Ryan had been extolling the virtues of our next campsite, Lake Frances, as the best of all our camps. Lake Frances, according to him held a special place in his heart and was to be a nearly reverent respite along our journey. 















Before we reached Lake Frances, however, Ryan was anxious to have us experience another small lake where we could take the opportunity to jump in for a brisk, refreshing plunge.

My feet were getting a bit sore and my energy was waning, which prompted me to simply soak my feet in the very cold water. For those who did brave the chilling dive, the shocked expressions were priceless with breathless gasps upon resurfacing. Those brave souls also very quickly swam ashore to escape the bone chilling waters.

                                                                          Tiffany takes the plunge!

Now down at lower elevations, our trail cut through some thick overgrowth before emerging near Lake Frances. From our campsite area, the thick vegetation did not allow us a clear view of the lake. 

After we deposited our packs, Ryan was obviously ready to share the experience of seeing Lake Frances for our first time. 

Passing through more thick vegetation, we emerged to what was the most rewarding lake site of the whole trek. Against the backdrop of high mountainsides, lay this beautiful blue green gem, shimmering in the midday sun. To the right beginning high up on the mountainside water cascaded downward not from just one waterfall but a conglomeration of many smaller ones converging to one long fall that flowed into the lake. To the East the lake flowed down through the trees into the stream carrying the water onward through the pine forest. On another side, a swift current brought water down from the mountains behind us and into the lake. Lake Frances, nestled in this idyllic setting, truly was a sacred place.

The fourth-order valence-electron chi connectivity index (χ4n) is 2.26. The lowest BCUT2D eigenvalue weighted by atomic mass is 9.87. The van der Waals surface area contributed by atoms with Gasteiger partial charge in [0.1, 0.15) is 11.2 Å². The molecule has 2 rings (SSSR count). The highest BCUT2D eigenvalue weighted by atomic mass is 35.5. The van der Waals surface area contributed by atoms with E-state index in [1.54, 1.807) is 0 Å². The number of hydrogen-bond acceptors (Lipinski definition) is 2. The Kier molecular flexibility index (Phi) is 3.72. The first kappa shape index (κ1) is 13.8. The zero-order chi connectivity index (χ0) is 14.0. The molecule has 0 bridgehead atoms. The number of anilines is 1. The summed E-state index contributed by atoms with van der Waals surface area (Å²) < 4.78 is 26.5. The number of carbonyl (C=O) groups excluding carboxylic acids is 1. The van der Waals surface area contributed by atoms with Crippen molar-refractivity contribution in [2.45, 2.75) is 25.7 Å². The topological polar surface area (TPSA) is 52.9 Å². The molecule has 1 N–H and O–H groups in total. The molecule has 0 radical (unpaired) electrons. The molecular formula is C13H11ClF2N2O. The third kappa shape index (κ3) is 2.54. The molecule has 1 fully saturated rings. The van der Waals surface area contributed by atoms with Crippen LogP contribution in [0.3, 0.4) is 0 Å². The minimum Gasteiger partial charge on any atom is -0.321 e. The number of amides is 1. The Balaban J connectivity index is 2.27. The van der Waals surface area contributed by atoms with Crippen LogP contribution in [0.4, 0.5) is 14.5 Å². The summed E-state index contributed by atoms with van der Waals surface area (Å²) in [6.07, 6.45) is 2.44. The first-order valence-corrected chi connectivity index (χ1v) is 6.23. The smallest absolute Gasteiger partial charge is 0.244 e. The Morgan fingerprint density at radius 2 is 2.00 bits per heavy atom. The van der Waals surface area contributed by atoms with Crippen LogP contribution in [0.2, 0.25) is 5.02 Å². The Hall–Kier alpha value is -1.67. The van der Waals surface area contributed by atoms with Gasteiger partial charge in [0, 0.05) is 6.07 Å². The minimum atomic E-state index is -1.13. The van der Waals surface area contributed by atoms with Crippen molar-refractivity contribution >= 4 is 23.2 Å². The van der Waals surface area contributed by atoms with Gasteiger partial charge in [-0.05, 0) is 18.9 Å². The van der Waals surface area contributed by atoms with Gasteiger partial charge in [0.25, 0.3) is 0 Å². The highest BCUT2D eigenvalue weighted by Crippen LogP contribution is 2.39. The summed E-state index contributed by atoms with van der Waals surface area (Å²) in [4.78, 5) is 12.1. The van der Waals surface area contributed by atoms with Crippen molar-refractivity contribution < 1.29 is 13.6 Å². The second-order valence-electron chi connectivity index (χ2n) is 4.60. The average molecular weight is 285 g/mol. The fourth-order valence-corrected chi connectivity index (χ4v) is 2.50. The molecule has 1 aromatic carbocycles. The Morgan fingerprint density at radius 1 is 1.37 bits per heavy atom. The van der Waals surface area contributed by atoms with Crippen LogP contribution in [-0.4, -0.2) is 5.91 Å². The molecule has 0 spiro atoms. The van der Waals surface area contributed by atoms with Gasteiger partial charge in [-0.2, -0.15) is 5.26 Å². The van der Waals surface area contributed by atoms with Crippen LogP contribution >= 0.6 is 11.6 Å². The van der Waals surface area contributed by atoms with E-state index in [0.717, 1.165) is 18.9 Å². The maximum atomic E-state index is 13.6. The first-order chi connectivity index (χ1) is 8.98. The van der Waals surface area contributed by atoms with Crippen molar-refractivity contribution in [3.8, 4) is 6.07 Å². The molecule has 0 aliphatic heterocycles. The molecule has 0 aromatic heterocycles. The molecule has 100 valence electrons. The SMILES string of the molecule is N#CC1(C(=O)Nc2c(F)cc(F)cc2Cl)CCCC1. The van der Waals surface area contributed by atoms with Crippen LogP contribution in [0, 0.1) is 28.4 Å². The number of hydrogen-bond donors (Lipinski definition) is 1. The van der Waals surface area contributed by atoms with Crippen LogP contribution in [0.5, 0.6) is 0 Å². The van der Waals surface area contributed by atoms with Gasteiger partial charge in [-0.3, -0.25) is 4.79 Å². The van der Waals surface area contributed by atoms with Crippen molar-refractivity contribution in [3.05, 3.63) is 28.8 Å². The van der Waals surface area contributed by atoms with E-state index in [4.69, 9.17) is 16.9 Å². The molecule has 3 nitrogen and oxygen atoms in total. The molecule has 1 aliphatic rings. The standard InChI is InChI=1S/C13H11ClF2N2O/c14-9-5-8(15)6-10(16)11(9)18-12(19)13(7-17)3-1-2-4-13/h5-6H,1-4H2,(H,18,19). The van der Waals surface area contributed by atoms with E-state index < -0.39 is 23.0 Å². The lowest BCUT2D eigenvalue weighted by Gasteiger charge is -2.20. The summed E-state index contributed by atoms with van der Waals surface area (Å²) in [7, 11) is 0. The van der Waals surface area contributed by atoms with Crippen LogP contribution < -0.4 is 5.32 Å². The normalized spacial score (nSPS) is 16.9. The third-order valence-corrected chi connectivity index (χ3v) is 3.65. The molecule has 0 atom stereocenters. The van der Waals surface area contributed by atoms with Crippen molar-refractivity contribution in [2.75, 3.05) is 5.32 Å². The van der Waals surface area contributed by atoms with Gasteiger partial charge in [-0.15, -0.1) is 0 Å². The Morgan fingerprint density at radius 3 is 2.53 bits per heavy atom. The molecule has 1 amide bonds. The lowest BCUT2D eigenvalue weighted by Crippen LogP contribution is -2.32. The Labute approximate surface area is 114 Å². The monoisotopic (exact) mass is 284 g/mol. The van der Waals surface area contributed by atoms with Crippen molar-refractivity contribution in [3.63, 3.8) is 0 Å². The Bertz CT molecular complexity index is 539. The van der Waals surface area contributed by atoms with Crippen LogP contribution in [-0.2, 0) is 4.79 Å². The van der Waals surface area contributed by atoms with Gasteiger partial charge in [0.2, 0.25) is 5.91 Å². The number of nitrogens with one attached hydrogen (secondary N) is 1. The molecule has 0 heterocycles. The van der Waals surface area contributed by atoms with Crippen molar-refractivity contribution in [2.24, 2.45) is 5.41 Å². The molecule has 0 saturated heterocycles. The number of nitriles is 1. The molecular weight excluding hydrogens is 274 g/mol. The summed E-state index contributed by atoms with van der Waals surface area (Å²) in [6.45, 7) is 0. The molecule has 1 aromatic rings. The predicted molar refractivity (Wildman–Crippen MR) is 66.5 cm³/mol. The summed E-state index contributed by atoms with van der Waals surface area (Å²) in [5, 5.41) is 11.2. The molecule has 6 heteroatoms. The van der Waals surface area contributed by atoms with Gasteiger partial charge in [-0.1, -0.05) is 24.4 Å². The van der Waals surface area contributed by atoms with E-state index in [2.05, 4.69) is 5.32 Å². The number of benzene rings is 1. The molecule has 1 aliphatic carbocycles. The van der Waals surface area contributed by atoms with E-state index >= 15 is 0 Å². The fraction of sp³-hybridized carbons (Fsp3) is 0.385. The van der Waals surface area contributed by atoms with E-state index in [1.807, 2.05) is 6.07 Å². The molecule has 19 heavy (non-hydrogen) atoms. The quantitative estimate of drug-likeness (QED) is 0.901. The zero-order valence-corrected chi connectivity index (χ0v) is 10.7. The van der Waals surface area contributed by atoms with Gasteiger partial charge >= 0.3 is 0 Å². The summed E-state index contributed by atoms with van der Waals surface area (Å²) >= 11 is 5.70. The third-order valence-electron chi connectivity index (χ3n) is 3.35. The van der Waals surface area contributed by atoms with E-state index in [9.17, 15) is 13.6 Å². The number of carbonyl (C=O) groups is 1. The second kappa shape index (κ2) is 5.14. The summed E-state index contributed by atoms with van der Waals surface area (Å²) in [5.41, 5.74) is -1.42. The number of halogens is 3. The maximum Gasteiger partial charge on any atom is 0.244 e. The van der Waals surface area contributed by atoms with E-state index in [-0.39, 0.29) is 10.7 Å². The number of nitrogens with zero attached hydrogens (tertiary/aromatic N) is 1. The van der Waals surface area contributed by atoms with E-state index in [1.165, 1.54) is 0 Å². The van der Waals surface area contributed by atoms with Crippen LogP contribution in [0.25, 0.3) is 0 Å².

Lingering there at the lakeside was peaceful. As we absorbed the beauty all around us, an osprey appeared high above, a fish clasped tightly in it’s talons. The bird flew in several circles above us as if to show off its' catch. At other times fish were jumping in the lake, snapping up insects not visible to our eyes. The sound of rushing water, the waterfalls. the high mountain walls, patches of snow, the green vegetation, all were a fine portrait of nature.

Later in the afternoon, Gyorgyi discovered she had lost several pieces of jewelry while she had washed up at the lake. Understandably upset with the loss, a couple of us went in search of the jewelry.

After an initial, fruitless search, I moved further up on the trail and found the two missing bracelets. Then at another spot we both searched for two precious earrings. Almost immediately, I spied the lost treasures, which brought her immense relief. A very happy Gyorgyi dubbed me “The Finder of Lost Things”. 














Here at Lake Frances, we ate our dinner and breakfast on the beach instead of using the food prep area a little distance back up from the lake. Ryan suggested that we sleep on the beach that night, which I did along with Bob, Kate, Brandon, and, of course Ryan. I faced my sleeping bag toward the East allowing me to catch the dawn’s early light. Snuggled up tightly in the sleeping bag, the cold air nipping upon my face, I simply snuggled deeper and drew the bag tighter around my face. Surprisingly, even with temperatures in the low 40’s to high 30’s, I was very content and comfy throughout the night.

Awaking with the first light of day, the colors brightening the sky, I sat up bundled in my sleeping bag. I turned around to see Ryan, also sitting up, wrapped tightly in his bag. In that tranquility of the early dawn I glanced over to Ryan. His smile and wave back to me were confirmation of our mutual connection to the serenity we felt at this early hour. 

We enjoyed our breakfast there at the lakeside and further relaxed into the late morning not wanting to hasten our departure any sooner than was necessary. Our last camp was about 5 miles with very little elevation change, so that hike was to be relatively easy.

















Lake Frances’ placid setting was a fitting spot to linger a while longer.



























kdonald940@cox.net © Donald E. Kline 2012